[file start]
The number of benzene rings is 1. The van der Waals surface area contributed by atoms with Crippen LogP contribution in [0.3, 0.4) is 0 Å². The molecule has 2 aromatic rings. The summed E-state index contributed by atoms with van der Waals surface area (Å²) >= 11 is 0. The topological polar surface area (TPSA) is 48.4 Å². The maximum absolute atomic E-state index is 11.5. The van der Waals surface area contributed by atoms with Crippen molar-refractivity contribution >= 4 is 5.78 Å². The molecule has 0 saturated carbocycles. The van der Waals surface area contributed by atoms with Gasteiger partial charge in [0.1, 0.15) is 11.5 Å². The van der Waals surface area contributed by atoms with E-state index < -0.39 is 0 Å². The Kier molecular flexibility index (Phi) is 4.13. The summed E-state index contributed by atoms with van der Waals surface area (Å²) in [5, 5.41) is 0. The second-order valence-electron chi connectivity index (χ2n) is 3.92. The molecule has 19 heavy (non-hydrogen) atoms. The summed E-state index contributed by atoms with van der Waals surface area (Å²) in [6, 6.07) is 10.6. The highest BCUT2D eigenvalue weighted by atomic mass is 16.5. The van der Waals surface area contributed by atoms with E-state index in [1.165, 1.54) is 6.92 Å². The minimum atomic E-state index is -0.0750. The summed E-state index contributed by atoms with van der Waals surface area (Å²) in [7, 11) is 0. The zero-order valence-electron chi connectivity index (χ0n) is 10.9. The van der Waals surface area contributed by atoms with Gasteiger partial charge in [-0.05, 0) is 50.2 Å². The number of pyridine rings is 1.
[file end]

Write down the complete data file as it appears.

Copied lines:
The number of benzene rings is 1. The van der Waals surface area contributed by atoms with Crippen LogP contribution in [0.3, 0.4) is 0 Å². The molecule has 2 aromatic rings. The summed E-state index contributed by atoms with van der Waals surface area (Å²) >= 11 is 0. The topological polar surface area (TPSA) is 48.4 Å². The maximum absolute atomic E-state index is 11.5. The van der Waals surface area contributed by atoms with Crippen molar-refractivity contribution >= 4 is 5.78 Å². The molecule has 0 saturated carbocycles. The van der Waals surface area contributed by atoms with Gasteiger partial charge in [0.1, 0.15) is 11.5 Å². The van der Waals surface area contributed by atoms with E-state index < -0.39 is 0 Å². The Kier molecular flexibility index (Phi) is 4.13. The summed E-state index contributed by atoms with van der Waals surface area (Å²) in [5, 5.41) is 0. The second-order valence-electron chi connectivity index (χ2n) is 3.92. The molecule has 19 heavy (non-hydrogen) atoms. The summed E-state index contributed by atoms with van der Waals surface area (Å²) in [6, 6.07) is 10.6. The highest BCUT2D eigenvalue weighted by atomic mass is 16.5. The van der Waals surface area contributed by atoms with E-state index in [1.165, 1.54) is 6.92 Å². The minimum atomic E-state index is -0.0750. The summed E-state index contributed by atoms with van der Waals surface area (Å²) in [7, 11) is 0. The zero-order valence-electron chi connectivity index (χ0n) is 10.9. The van der Waals surface area contributed by atoms with Gasteiger partial charge in [-0.05, 0) is 50.2 Å². The number of pyridine rings is 1.